Apple Glass prototype top secret, but Oppo’s Air Glass could be close

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Apple Glass prototype top secret, but Oppo's Air Glass could be close

While it’s likely that only a tiny number of people at Apple Park saw a prototype Apple Glasses, I can’t help but feel that Oppo’s Air Glass gives us some kind of preview of the likely state of affairs.

It still looks far from a finished product, but at the same time it’s a lot closer to a Glasses product than the kind of clunky mixed reality headsets we first expect. I also think Oppo might be on the right track with a certain aspect of the design…

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It is believed that Apple has short, medium and long-term goals in this area.

The first product we expect is a mixed reality Apple headset. This will likely be largely similar to today’s virtual reality (VR) headsets, but with external cameras to integrate augmented reality (AR) content. Facebook parent Meta is believed to be working on a similar device.

The Apple headset team reportedly demonstrated the device to the company’s board of directors, suggesting it’s reached an advanced stage of development.

[The report] said Apple has been working on augmented reality versions of core iPhone apps to be used on the headset, as well as new apps “that handle tasks like streaming immersive content and hosting virtual meetings.”

The first iteration of the headset is expected to be a relatively bulky and expensive device with high-resolution displays, a powerful chip, and advanced sensors. Some previous reports have touted the headset at well over $1000. It may be primarily aimed at enthusiasts and the developer community.

A more affordable and likely more compact version of the same thing will likely appear next.

According to Kuo, the second generation of Apple’s AR/VR headset is expected to come in two different models. The first will be an upgrade to the first generation headset with better hardware and the other will be a more affordable model.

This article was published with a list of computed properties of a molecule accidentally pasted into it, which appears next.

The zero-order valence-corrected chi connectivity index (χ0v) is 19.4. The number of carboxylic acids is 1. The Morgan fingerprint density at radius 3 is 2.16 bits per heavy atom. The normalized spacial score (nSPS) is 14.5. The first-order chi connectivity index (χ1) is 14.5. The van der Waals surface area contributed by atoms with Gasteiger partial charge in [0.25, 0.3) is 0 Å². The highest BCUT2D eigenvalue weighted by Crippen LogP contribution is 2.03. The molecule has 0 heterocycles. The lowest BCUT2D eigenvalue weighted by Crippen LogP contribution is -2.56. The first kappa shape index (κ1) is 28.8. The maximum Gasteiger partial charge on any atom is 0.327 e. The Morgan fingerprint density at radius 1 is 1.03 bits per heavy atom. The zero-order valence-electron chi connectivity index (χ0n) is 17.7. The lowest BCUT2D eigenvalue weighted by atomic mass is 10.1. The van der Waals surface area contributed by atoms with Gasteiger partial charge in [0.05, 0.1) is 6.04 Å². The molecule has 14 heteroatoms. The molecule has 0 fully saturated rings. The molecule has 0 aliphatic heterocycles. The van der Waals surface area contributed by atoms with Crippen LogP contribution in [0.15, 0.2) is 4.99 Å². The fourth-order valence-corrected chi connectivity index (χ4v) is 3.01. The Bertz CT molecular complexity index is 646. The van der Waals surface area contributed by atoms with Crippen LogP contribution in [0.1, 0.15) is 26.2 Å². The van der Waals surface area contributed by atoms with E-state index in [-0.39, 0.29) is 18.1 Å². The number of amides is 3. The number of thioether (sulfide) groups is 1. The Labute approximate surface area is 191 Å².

Apple’s long-term goal is believed to be something usually referred to as Apple Glasses. This describes a device that looks a lot more like traditional glasses but is able to overlay AR content. This concept was first realized in the ill-fated Google Glass.

Air Glass looks like an Apple Glasses prototype

Oppo only announced its Air Glass device for China only just before the end of the year, but The edge must try it now.

Rather than being permanently built into a pair of goggles, the Air Glass features a two-piece design. The system described above has a shallow magnetic indentation roughly resembling an Apple MagSafe connector in the center of the stem. To use it, slip on a pair of custom-made metal eyeglass frames that have a matching magnetic button on the temple. The frames are ordinary glasses but fit the lens system on the right, and you’ve got a monocular AR display that’s similar to Google Glass […]

Pairing the Air Glass with a (again, China-only) Oppo phone via Bluetooth gives you a green heads-up display that covers a small but significant portion of your view – about the size of my palm, for me a foot from my right eye. The virtual overlay looks like something a cyborg assassin would use in the 1995 dystopian future, but in a mostly good way: it’s high-contrast, reasonably visible in everything but bright sunlight, and avoids feeling like a washed-out one Phone screen feel Some full color AR displays do this […]

The low-tech magnetic studs slot right into the frames and seem like they could easily be added to a variety of styles. The magnetic hold between the 30-gram lens assembly and the frame is pretty solid, but it’s trivially easy to remove the AR portion and glue it into the case, even if you’re wearing prescription glasses the whole time, which makes it clear that you don’t have a secret screen taped to your face. It’s a solution that takes people’s privacy and distraction concerns seriously, rather than simply trying to hide what they’re worried about in a smaller package. It also helps that this generation of Air Glass doesn’t have a camera, although Oppo says it’s not ruling out the option for future versions.

The edges Adi Robertson says it’s still cutting-edge tech, with a three-hour battery life and a “rough” experience on the software side — but she’s won over by the design approach. Namely a relatively compact, lightweight unit that easily attaches to regular-looking glasses.

I think this could well be the direction Apple is taking. Keep the goggles themselves normal (and allow for a wide range of styles) and have a slip-on unit for tech. This would make it possible to switch between glasses and sunglasses, for example.

I wouldn’t expect that from Apple begin all pretty rough, but I’d guess the current generation Apple Glasses prototype looks something like this. The company has time to work on a more Apple-like design by the expected 2024/2025 launch date.

Images: Yuga Tech

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